Our four-year-old daughter is obsessed with pirates. She was a pirate at Halloween when all the other little girls we passed were princesses. So, this year for her birthday she wanted a pirate-themed birthday party. If your kid likes pirates, you probably already know that most of the pirate party stuff is mean or scary–skull and crossbones or mean looking guys with swords. This was a preschool pirate party, so I had to come up with some, um, gentler decorations for our pirate party.

Pirate Princess Party

Each year we let our daughter pick the theme of her birthday party and the kind of cake she wants–and then my husband and I make ourselves crazy making her cake each year. Her second birthday was a ladybug. Birthday number three was the request for a triceratops cake–purple. And then came this year, number four, where she requested a pirate princess party with a (wait for it) Hello Kitty Pirate Princess cake.

Since it was a preschool party, we didn’t want to have “scary” pirate things and weird food (hello preschoolers!) so we made some adaptations to make things preschool-friendly.

Preschool Pirate Party Food

The first thing to do is come up with some pirate food. I just used my imagination and renamed some party food favorites–I made a fruit salad to look like jewels and called it “Pirate Treasure,” some chocolate covered brownie bites and called them “Pirate Cannonballs,” chicken tenders became “Walk the (Chicken) Plank” and more. I made them more festive by sticking some pirate flag toothpicks around in the food. I also put the names of the dishes on cream-colored paper and burned the paper around the edges to give it an old map kind of feel.

1. Pirate Pinwheels

The Pirate Pinwheels are really fiesta rollups. It’s a super simple recipe that everyone seems to love. It’s also a vegetarian option for those guests who prefer that.

2. Pirate Fishing Pond

The Pirate Fishing Pond is ranch dip (sour cream and dried ranch mix) with blue food coloring to make it look like water. You add sides of Goldfish crackers and celery sticks and then the kids can “fish” (the celery as fishing poles and the Goldfish crackers will stick to them with the ranch dressing dip).

Note: I thought this would be a big hit, but many of the kids were wary of the blue color of the ranch dip, so take that into consideration if you’re doing this for young kids.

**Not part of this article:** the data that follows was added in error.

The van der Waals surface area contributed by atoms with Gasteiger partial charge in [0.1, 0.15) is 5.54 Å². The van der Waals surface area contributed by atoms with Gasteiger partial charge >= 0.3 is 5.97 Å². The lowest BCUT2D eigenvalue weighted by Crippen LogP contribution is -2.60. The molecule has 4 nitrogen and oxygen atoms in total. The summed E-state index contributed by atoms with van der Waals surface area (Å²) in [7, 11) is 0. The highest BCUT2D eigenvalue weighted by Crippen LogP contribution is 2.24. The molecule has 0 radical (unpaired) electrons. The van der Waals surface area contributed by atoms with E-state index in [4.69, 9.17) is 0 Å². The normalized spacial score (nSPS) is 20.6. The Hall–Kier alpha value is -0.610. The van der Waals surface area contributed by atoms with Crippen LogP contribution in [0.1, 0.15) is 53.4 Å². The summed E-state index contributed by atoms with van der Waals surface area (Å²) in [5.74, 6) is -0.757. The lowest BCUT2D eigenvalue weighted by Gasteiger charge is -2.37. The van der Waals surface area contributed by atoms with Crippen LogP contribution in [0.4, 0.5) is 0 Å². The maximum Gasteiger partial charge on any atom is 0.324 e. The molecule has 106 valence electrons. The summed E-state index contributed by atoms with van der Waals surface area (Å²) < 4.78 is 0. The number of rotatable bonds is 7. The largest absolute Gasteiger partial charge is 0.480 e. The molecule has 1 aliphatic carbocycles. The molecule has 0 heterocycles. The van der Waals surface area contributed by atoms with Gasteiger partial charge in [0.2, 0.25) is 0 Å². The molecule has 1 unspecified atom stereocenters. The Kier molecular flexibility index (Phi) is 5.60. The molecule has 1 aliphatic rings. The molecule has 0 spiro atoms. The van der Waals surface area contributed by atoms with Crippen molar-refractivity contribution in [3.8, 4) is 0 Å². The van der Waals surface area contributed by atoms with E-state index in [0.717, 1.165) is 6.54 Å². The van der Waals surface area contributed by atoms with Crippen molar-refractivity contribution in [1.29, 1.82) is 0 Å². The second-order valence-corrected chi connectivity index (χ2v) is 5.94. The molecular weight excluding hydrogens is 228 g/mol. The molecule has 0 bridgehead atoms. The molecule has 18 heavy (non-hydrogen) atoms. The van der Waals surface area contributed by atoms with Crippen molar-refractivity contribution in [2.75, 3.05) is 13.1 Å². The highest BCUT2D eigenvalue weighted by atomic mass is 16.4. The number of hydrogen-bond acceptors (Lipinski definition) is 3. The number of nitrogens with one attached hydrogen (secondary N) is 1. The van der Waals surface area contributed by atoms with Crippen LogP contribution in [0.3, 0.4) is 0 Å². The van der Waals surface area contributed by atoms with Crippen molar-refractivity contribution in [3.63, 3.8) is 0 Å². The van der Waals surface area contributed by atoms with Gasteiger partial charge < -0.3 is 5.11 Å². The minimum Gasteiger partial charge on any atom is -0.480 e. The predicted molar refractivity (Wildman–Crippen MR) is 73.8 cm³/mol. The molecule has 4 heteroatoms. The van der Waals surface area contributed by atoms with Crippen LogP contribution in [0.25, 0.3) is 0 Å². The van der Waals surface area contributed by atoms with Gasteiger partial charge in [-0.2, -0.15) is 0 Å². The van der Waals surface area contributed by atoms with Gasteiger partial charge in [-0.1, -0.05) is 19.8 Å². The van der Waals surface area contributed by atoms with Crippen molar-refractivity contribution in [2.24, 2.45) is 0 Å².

3. Pirate Pond

The Pirate Pond is blue Jello. After the Jello set in the refrigerator, I pushed Swedish fish, gummy worms and sour octopus into and on top of the Jello so it looked like they were swimming in the water. This was a huge hit with the kids.

Hello Kitty Pirate Princess Cake
Hello Kitty Pirates

 4. Hello Kitty Pirate Princess Cake

My husband and I made the Hello Kitty Pirate Princess cake ourselves. It wasn’t as hard as we thought (we made a template out of paper and worked from there), but it was our first time working with fondant, so there was a learning curve.

5. Pirate Cannonballs

Hands down, these were the star of the party. The Pirate Cannonballs were chewy brownies, shaped into balls and dipped in chocolate–super simple and super yummy.

6. Pirate Treasure Salad

The kids loved the Pirate Treasure Salad, also. It was simply melon (balled) and other favorite cut-up fruit–we used strawberries, canned mandarin oranges and canned fruit salad (with the juice). I added star-shaped colored marshmallows and called it a Pirate Treasure.

Preschool Pirate Party FoodWe also made long sandwiches and put “masts” on them to look like ships, a kid punch and called it “pirate punch” and I made chicken strips and called them “Walk the (Chicken) Planks.” What you provide at your party is only limited by your imagination!

Pirate Theme Decorations

My daughter actually wanted a “Hello Kitty Pirate Princess Party.” (I.KNOW.) As you can imagine, you can’t readily find this theme, so I printed off some Hello Kitty pirates, cut them into triangle flags and taped them onto a pirate pennant string. We strung the pennant from each side of our chandelier onto the dining room table covered with a black tablecloth to make it appear like a pirate ship. I scattered pirate coins, pirate treasure rings, and pirate beads all around the table in between the food. I also used some party fishing nets around the room and hung plastic spiders and crabs from them.

Pirate Party Favors

For favors, I provided pirate party hats, and pirate treasure chest, filled with things like pirate eye patches, pirate treasure maps, pirate coin necklaces, and treats.

Pirate Party Games

We did a couple of games that the kids of all ages (and even the adults) really had fun playing. Instead of pin the tail on the donkey, we did a pirate version of pin the treasure on the map. The biggest hit of the party, though, was the pirate scavenger hunt game. You can easily make your own treasure scavenger hunt.


Do you have great tips from your own pirate party? Share them in the comments!

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